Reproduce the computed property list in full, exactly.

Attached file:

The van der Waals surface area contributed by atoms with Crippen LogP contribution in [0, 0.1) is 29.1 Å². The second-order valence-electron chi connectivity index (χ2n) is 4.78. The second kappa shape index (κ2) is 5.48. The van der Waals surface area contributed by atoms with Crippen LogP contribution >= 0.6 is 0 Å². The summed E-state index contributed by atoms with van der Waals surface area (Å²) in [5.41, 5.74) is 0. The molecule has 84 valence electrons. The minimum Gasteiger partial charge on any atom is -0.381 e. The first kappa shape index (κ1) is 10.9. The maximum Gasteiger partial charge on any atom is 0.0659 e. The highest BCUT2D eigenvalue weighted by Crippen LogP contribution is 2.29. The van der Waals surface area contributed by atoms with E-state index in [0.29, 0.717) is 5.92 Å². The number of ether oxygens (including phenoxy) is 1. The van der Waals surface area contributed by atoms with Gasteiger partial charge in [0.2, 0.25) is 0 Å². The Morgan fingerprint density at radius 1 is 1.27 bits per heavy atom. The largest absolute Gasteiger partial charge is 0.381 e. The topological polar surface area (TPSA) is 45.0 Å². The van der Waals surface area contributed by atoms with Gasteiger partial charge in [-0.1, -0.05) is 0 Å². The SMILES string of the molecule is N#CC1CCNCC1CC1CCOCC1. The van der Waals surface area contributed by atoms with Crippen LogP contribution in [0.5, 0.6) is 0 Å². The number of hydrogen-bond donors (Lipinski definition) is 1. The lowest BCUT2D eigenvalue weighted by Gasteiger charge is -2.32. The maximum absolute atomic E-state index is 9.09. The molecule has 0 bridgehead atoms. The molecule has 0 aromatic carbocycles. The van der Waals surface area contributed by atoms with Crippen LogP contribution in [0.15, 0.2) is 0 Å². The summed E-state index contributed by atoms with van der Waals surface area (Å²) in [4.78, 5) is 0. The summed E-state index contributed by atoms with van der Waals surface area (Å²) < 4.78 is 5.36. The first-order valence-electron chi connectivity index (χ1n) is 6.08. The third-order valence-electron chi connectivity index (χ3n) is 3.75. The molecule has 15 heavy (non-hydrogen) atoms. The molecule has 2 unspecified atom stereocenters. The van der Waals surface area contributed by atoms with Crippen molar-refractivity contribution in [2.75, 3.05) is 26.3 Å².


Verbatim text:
The van der Waals surface area contributed by atoms with Crippen LogP contribution in [0, 0.1) is 29.1 Å². The second-order valence-electron chi connectivity index (χ2n) is 4.78. The second kappa shape index (κ2) is 5.48. The van der Waals surface area contributed by atoms with Crippen LogP contribution >= 0.6 is 0 Å². The summed E-state index contributed by atoms with van der Waals surface area (Å²) in [5.41, 5.74) is 0. The molecule has 84 valence electrons. The minimum Gasteiger partial charge on any atom is -0.381 e. The first kappa shape index (κ1) is 10.9. The maximum Gasteiger partial charge on any atom is 0.0659 e. The highest BCUT2D eigenvalue weighted by Crippen LogP contribution is 2.29. The van der Waals surface area contributed by atoms with E-state index in [0.29, 0.717) is 5.92 Å². The number of ether oxygens (including phenoxy) is 1. The van der Waals surface area contributed by atoms with Gasteiger partial charge in [0.2, 0.25) is 0 Å². The Morgan fingerprint density at radius 1 is 1.27 bits per heavy atom. The largest absolute Gasteiger partial charge is 0.381 e. The topological polar surface area (TPSA) is 45.0 Å². The van der Waals surface area contributed by atoms with Gasteiger partial charge in [-0.1, -0.05) is 0 Å². The SMILES string of the molecule is N#CC1CCNCC1CC1CCOCC1. The van der Waals surface area contributed by atoms with Crippen LogP contribution in [0.5, 0.6) is 0 Å². The number of hydrogen-bond donors (Lipinski definition) is 1. The lowest BCUT2D eigenvalue weighted by Gasteiger charge is -2.32. The maximum absolute atomic E-state index is 9.09. The molecule has 0 bridgehead atoms. The molecule has 0 aromatic carbocycles. The van der Waals surface area contributed by atoms with Crippen LogP contribution in [0.15, 0.2) is 0 Å². The summed E-state index contributed by atoms with van der Waals surface area (Å²) in [4.78, 5) is 0. The summed E-state index contributed by atoms with van der Waals surface area (Å²) < 4.78 is 5.36. The first-order valence-electron chi connectivity index (χ1n) is 6.08. The third-order valence-electron chi connectivity index (χ3n) is 3.75. The molecule has 15 heavy (non-hydrogen) atoms. The molecule has 2 unspecified atom stereocenters. The van der Waals surface area contributed by atoms with Crippen molar-refractivity contribution in [2.75, 3.05) is 26.3 Å².